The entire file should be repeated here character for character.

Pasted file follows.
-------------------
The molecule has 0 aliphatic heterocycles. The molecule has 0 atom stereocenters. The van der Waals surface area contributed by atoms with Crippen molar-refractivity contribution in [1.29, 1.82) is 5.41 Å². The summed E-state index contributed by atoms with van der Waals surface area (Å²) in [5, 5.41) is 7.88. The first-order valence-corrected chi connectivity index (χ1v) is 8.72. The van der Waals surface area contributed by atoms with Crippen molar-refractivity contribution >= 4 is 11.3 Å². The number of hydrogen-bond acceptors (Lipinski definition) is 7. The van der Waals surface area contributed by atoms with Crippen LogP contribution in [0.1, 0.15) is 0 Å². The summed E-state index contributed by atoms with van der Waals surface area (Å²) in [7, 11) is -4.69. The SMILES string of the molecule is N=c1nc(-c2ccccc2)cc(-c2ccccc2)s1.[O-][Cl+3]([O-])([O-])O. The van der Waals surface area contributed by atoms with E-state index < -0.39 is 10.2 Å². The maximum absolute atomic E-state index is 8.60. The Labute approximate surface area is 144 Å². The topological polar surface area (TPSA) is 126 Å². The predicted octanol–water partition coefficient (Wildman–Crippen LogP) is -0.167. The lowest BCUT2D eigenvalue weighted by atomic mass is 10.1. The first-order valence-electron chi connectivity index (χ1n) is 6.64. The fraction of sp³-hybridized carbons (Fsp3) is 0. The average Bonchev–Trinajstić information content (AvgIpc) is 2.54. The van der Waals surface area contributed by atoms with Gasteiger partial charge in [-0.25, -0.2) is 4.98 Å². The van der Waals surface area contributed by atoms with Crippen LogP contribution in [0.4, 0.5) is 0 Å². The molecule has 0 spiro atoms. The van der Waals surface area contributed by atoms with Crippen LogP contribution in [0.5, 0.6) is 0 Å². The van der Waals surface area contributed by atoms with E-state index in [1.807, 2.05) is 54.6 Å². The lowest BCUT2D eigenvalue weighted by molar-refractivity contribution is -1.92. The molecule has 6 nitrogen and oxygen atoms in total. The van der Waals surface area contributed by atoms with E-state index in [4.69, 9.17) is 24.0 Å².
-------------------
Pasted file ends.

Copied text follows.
The molecule has 0 aliphatic heterocycles. The molecule has 0 atom stereocenters. The van der Waals surface area contributed by atoms with Crippen molar-refractivity contribution in [1.29, 1.82) is 5.41 Å². The summed E-state index contributed by atoms with van der Waals surface area (Å²) in [5, 5.41) is 7.88. The first-order valence-corrected chi connectivity index (χ1v) is 8.72. The van der Waals surface area contributed by atoms with Crippen molar-refractivity contribution >= 4 is 11.3 Å². The number of hydrogen-bond acceptors (Lipinski definition) is 7. The van der Waals surface area contributed by atoms with Crippen LogP contribution in [0.1, 0.15) is 0 Å². The summed E-state index contributed by atoms with van der Waals surface area (Å²) in [7, 11) is -4.69. The SMILES string of the molecule is N=c1nc(-c2ccccc2)cc(-c2ccccc2)s1.[O-][Cl+3]([O-])([O-])O. The van der Waals surface area contributed by atoms with E-state index < -0.39 is 10.2 Å². The maximum absolute atomic E-state index is 8.60. The Labute approximate surface area is 144 Å². The topological polar surface area (TPSA) is 126 Å². The predicted octanol–water partition coefficient (Wildman–Crippen LogP) is -0.167. The lowest BCUT2D eigenvalue weighted by atomic mass is 10.1. The first-order valence-electron chi connectivity index (χ1n) is 6.64. The fraction of sp³-hybridized carbons (Fsp3) is 0. The average Bonchev–Trinajstić information content (AvgIpc) is 2.54. The van der Waals surface area contributed by atoms with Gasteiger partial charge in [-0.25, -0.2) is 4.98 Å². The van der Waals surface area contributed by atoms with Crippen LogP contribution in [0.4, 0.5) is 0 Å². The molecule has 0 spiro atoms. The van der Waals surface area contributed by atoms with Crippen LogP contribution in [0.5, 0.6) is 0 Å². The van der Waals surface area contributed by atoms with E-state index in [1.807, 2.05) is 54.6 Å². The lowest BCUT2D eigenvalue weighted by molar-refractivity contribution is -1.92. The molecule has 6 nitrogen and oxygen atoms in total. The van der Waals surface area contributed by atoms with E-state index in [4.69, 9.17) is 24.0 Å².